February 21, 2017

African Holocaust and the Impacts to Our Ancestors

One thing I have noticed in my research in genealogy is the close to nonexistence of research of African ancestry over the years. Today more are interested as their DNA is providing a visual into their past; African ancestry.  People are now looking to find and understand and are faced with the ugliness that is kept out of history books.

I have hit a brick wall in finding my African ancestry until more records are made available online. I luckier than others in the sense that I will be able to trace through church records since the Roman Catholic religion was the only religion on the islands my ancestors lived on. I celebrate my African ancestry because they were forced to be my ancestors and I have nothing but pride to know that I descend from them. However I have issue with horrible treatment thrown at them and find myself wanting to know so much more about their lives.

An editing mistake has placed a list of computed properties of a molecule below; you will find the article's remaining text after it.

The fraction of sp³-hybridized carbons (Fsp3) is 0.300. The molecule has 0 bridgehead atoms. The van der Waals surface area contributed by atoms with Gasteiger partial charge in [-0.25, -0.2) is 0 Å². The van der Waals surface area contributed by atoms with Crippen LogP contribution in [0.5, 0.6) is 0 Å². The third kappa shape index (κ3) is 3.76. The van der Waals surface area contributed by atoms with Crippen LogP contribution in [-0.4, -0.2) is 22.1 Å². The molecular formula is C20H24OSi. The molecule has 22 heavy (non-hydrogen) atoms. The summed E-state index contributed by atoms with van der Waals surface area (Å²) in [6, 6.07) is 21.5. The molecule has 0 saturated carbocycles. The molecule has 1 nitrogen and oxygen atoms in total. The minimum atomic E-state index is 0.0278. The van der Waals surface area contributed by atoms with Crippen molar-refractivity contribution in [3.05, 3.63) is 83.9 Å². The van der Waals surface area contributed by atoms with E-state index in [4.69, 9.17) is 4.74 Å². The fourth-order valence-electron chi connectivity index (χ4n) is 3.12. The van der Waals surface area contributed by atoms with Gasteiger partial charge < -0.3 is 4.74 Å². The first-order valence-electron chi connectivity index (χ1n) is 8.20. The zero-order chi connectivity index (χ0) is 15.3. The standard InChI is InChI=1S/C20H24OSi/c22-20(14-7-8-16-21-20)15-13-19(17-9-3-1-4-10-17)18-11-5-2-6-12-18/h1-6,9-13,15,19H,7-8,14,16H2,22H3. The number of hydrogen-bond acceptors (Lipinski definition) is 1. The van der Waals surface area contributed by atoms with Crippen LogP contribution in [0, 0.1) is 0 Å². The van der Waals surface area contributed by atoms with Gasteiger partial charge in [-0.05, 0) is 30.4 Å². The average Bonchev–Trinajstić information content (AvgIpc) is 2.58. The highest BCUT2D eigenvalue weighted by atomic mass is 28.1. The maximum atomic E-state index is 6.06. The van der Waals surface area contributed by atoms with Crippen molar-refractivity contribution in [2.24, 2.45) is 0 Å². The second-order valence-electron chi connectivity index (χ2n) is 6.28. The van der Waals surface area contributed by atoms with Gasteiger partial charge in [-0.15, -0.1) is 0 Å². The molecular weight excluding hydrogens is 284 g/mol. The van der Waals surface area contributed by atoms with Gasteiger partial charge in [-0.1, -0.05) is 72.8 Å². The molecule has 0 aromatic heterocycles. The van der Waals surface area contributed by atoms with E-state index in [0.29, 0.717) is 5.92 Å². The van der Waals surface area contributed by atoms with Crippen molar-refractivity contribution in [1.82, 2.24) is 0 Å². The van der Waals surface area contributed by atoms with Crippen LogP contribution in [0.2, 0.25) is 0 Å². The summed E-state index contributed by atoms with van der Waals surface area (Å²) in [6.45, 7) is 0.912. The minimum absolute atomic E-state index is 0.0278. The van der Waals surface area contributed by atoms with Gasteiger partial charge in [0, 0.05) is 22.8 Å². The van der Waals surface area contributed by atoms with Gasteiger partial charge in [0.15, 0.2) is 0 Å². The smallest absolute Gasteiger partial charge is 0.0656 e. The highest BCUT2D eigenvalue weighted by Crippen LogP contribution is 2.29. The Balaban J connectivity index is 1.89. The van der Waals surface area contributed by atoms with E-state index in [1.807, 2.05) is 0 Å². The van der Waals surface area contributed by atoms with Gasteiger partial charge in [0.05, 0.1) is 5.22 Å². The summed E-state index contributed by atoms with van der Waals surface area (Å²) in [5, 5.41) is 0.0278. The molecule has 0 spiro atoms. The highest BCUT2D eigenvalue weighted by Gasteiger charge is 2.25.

Newton’s Law states that for every action, there is an equal and opposite reaction. This couldn’t be truer when we look at the African Holocaust that spanned 5 centuries. The complete destruction of the African family not only happened on the continent of Africa, but on the Middle Passage and if the enslaved Africans reached the destinations once bought. Millions of Africans were torn away from their motherland in order to die at sea and be thrown overboard. The results is the loss of connection to our ancestors and true culture. While many dishes connect back to our ancestors, it wasn't known until we started digging; an unspoken truth.

It is believed that shark migration patterns also changed as these creatures recognized that these ships were a source of food with the throwing overboard of the sick and dead, those that led revolts, and those that committed suicide; approximately 1.8 million African ancestors in the sea.


William Bosman author of A New and Accurate Description of the Coast of Guinea, Divided Into the Gold, the Slave, and the Ivory Coast (1705), wrote...